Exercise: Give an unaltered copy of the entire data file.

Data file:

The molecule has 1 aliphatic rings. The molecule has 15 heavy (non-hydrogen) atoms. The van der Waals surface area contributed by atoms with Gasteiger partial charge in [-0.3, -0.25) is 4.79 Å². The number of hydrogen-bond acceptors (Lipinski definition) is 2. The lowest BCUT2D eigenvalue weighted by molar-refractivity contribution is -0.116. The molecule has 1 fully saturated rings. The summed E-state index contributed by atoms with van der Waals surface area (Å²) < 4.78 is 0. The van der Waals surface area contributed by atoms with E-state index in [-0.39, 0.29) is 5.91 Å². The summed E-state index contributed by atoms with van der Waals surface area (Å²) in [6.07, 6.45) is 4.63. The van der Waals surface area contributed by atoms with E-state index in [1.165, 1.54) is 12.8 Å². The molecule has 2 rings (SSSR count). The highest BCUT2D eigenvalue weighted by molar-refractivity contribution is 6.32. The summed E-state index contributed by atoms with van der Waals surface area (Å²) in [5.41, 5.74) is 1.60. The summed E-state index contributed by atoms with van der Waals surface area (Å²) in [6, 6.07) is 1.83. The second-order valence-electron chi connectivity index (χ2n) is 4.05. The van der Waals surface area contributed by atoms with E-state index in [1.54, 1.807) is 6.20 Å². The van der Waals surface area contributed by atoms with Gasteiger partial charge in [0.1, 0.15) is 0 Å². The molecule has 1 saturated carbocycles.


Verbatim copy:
The molecule has 1 aliphatic rings. The molecule has 15 heavy (non-hydrogen) atoms. The van der Waals surface area contributed by atoms with Gasteiger partial charge in [-0.3, -0.25) is 4.79 Å². The number of hydrogen-bond acceptors (Lipinski definition) is 2. The lowest BCUT2D eigenvalue weighted by molar-refractivity contribution is -0.116. The molecule has 1 fully saturated rings. The summed E-state index contributed by atoms with van der Waals surface area (Å²) < 4.78 is 0. The van der Waals surface area contributed by atoms with E-state index in [-0.39, 0.29) is 5.91 Å². The summed E-state index contributed by atoms with van der Waals surface area (Å²) in [6.07, 6.45) is 4.63. The van der Waals surface area contributed by atoms with E-state index in [1.165, 1.54) is 12.8 Å². The molecule has 2 rings (SSSR count). The highest BCUT2D eigenvalue weighted by molar-refractivity contribution is 6.32. The summed E-state index contributed by atoms with van der Waals surface area (Å²) in [5.41, 5.74) is 1.60. The summed E-state index contributed by atoms with van der Waals surface area (Å²) in [6, 6.07) is 1.83. The second-order valence-electron chi connectivity index (χ2n) is 4.05. The van der Waals surface area contributed by atoms with E-state index in [1.54, 1.807) is 6.20 Å². The van der Waals surface area contributed by atoms with Gasteiger partial charge in [0.1, 0.15) is 0 Å². The molecule has 1 saturated carbocycles.